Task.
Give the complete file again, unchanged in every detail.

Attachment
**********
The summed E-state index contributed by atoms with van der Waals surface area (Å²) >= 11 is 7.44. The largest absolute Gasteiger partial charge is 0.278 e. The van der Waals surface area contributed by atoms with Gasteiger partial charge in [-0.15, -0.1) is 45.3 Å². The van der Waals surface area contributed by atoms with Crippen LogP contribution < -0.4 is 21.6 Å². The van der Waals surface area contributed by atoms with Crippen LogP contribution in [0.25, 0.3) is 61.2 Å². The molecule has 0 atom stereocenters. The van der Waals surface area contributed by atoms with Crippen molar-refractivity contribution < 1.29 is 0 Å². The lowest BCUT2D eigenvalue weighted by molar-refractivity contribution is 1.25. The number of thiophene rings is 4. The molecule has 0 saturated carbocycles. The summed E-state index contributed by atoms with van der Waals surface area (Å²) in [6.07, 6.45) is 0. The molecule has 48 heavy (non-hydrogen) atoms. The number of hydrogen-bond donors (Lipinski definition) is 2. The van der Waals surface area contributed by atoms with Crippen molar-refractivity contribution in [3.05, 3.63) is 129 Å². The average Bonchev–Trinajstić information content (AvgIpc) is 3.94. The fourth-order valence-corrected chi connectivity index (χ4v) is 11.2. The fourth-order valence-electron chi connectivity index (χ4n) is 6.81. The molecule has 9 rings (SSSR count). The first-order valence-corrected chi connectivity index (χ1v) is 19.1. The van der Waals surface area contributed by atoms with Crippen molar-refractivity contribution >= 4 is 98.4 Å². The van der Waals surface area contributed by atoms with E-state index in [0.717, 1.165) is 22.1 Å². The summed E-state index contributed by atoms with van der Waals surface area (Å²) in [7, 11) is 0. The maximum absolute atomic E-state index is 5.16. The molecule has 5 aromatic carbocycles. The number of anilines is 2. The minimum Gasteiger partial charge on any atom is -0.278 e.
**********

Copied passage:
The summed E-state index contributed by atoms with van der Waals surface area (Å²) >= 11 is 7.44. The largest absolute Gasteiger partial charge is 0.278 e. The van der Waals surface area contributed by atoms with Gasteiger partial charge in [-0.15, -0.1) is 45.3 Å². The van der Waals surface area contributed by atoms with Crippen LogP contribution < -0.4 is 21.6 Å². The van der Waals surface area contributed by atoms with Crippen LogP contribution in [0.25, 0.3) is 61.2 Å². The molecule has 0 atom stereocenters. The van der Waals surface area contributed by atoms with Crippen molar-refractivity contribution < 1.29 is 0 Å². The lowest BCUT2D eigenvalue weighted by molar-refractivity contribution is 1.25. The number of thiophene rings is 4. The molecule has 0 saturated carbocycles. The summed E-state index contributed by atoms with van der Waals surface area (Å²) in [6.07, 6.45) is 0. The molecule has 48 heavy (non-hydrogen) atoms. The number of hydrogen-bond donors (Lipinski definition) is 2. The van der Waals surface area contributed by atoms with Crippen molar-refractivity contribution in [3.05, 3.63) is 129 Å². The average Bonchev–Trinajstić information content (AvgIpc) is 3.94. The fourth-order valence-corrected chi connectivity index (χ4v) is 11.2. The fourth-order valence-electron chi connectivity index (χ4n) is 6.81. The molecule has 9 rings (SSSR count). The first-order valence-corrected chi connectivity index (χ1v) is 19.1. The van der Waals surface area contributed by atoms with Crippen molar-refractivity contribution >= 4 is 98.4 Å². The van der Waals surface area contributed by atoms with E-state index in [0.717, 1.165) is 22.1 Å². The summed E-state index contributed by atoms with van der Waals surface area (Å²) in [7, 11) is 0. The maximum absolute atomic E-state index is 5.16. The molecule has 5 aromatic carbocycles. The number of anilines is 2. The minimum Gasteiger partial charge on any atom is -0.278 e.